Tri-Rail’s weekday schedule shows 13 trains in each direction from the Tri-Rail Metrorail transfer station in Hialeah to downtown. The service is coordinated to have transfers to and from the mainline without having to wait a long time. Dech says there have been times when the mainline trains have been held at the stations so passengers can make their connections.

Not all of the mainline trains arriving and leaving the transfer station have coordinated shuttles to downtown and so passengers should check timetables to see if there is a longer wait.

Ultimately, the plan is still to have trains alternate from starting and stopping at MIA and Miami Central.

Adding more sparkle

Brightline has impressed many South Floridians with its amenities and Dech says. Tri-Rail is also working on the cleanliness of its stations and coaches.

In recent months, 18 air conditioning units and 800 windows have been replaced on coaches. Tri-Rail is purchasing almost $200 million of rolling stocks over the next few years and pedestrian bridges at some of the stations are being rehabbed.

“We are really working on the customer experience,” Dech says. “We have a great story to tell on ridership and we think we are just getting started.”

Dech was asked what benchmarks will help SFRTA determine the success of the new downtown service.

“I have numbers in my head,” Dech says. He didn’t give any numbers, but says, “We will be successful when people are talking about what a great value and addition to the community this is.”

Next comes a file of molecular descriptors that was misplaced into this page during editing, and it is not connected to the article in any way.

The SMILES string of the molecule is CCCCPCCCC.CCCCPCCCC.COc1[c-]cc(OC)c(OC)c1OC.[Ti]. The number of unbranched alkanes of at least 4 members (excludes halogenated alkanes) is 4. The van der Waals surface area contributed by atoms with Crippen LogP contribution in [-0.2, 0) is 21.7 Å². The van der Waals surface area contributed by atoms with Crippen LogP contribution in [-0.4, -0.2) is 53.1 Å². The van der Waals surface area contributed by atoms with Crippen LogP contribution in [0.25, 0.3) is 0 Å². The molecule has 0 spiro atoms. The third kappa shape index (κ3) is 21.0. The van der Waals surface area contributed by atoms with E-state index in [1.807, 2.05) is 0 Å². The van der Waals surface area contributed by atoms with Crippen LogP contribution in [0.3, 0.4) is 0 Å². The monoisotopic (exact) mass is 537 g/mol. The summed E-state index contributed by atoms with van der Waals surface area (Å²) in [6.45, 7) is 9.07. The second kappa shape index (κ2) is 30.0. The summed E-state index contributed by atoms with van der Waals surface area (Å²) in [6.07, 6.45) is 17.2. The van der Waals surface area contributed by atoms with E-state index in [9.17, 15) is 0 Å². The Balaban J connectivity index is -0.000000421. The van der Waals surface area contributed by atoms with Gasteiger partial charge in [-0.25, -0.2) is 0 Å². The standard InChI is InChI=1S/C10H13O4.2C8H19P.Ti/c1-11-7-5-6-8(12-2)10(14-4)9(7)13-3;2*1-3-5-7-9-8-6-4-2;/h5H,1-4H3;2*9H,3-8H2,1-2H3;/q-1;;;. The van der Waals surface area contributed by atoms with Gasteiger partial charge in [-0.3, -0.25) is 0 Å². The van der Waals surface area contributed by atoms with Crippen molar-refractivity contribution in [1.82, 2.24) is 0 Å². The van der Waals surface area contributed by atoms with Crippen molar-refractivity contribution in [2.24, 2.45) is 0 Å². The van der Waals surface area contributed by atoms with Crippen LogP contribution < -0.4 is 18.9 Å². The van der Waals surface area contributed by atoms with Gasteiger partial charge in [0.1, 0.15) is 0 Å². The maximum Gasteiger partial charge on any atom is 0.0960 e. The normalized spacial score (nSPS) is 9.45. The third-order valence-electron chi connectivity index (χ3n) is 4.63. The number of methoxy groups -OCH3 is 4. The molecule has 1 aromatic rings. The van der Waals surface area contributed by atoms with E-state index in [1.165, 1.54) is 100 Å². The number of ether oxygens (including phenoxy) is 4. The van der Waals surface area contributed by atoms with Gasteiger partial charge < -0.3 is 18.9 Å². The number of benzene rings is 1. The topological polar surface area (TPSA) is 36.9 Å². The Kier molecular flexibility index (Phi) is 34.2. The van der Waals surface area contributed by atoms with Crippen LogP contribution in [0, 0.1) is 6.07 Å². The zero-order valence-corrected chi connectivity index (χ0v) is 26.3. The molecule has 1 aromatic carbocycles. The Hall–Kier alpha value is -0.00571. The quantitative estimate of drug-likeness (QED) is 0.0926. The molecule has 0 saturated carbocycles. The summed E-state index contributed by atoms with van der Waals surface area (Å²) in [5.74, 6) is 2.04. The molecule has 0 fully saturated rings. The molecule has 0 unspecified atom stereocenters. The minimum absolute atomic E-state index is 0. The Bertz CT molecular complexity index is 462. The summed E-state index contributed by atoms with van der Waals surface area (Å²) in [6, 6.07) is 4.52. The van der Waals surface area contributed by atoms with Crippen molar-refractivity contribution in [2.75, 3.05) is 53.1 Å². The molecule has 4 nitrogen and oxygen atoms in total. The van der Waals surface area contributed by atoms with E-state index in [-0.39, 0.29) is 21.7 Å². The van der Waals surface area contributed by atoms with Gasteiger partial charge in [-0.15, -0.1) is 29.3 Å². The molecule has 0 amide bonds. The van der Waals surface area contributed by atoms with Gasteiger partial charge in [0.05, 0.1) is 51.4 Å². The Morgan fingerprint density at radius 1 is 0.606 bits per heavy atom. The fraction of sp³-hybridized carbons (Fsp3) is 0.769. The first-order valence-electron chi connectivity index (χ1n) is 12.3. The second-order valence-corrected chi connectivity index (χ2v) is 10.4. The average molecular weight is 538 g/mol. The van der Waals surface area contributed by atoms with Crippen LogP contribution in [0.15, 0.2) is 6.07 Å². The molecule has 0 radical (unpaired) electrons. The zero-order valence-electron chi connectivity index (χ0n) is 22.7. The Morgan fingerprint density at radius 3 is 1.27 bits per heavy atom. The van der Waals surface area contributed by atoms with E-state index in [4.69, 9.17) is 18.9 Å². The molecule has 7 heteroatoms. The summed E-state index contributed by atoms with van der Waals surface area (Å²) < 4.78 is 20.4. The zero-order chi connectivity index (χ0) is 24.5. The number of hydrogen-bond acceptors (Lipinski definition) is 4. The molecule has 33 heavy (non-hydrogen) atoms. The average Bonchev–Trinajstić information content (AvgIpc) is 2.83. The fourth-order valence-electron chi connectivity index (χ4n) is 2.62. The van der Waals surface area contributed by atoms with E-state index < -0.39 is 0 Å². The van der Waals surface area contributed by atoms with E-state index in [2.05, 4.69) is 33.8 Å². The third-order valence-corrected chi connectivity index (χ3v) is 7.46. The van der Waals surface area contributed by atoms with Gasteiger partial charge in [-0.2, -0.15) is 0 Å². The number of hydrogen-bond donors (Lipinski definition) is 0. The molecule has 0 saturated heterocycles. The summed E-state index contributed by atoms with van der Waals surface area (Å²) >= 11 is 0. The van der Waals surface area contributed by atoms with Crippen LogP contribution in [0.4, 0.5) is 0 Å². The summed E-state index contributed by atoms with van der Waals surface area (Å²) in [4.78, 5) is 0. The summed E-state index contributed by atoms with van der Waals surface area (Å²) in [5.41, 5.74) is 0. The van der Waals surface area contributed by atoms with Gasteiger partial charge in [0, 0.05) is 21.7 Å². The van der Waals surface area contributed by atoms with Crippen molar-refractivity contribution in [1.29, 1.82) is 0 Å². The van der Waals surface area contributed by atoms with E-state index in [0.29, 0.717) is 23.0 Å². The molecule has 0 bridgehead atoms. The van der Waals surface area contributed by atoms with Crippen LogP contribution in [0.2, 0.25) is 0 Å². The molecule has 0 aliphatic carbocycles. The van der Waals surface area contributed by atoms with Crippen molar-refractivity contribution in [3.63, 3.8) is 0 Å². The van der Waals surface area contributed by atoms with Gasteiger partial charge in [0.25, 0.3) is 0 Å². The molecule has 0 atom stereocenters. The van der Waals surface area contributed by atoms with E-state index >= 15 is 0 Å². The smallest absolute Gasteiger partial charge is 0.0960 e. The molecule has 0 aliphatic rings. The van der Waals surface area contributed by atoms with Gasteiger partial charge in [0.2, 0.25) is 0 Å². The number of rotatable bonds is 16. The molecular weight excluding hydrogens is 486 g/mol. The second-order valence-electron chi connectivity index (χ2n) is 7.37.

Garbage out, development in

Tons of garbage have been removed along the SFRTA trackage, which provides passengers a more pleasant view and helps entice developers. Tri-Rail’s website has concepts for development at multiple stations.

Plans for a transit village in West Palm Beach are moving ahead, Dech says.

The SFRTA board approved a lease and development agreement with Miami’s 13th Floor Investments for a transit oriented joint development project at Tri-Rail’s Boca Raton station. Recently, the developer purchased property adjacent to the station at its own expense and 340 residential units are planned. 

Miami-Dade, Broward and Palm Beach counties are looking at adding commuter rail along the FEC mainline used by Brightline. Miami-Dade is furthest along in the process with Broward right behind, Dech says.

The Northeast Corridor service in Miami-Dade would be a major boost to transit options since the Metrorail curves to the northwest after it leaves downtown while the FEC goes straight up the coast. The corridor is in the project development phase with the Federal Transit Administration, making it eligible to compete for federal funding.

In August 2022, the Broward County Commission voted in favor of commuter rail service from Aventura to south of the New River in Fort Lauderdale where Broward Health Medical Center is a major employer. Stations also were recommended in Hollywood and at Fort Lauderdale-Hollywood International Airport. Brightline also has an interest in the airport, which is planning an intermodal center.

The U.S. Department of Transportation has put the Broward expansion into a project development phase, which makes it eligible to apply for capital funding.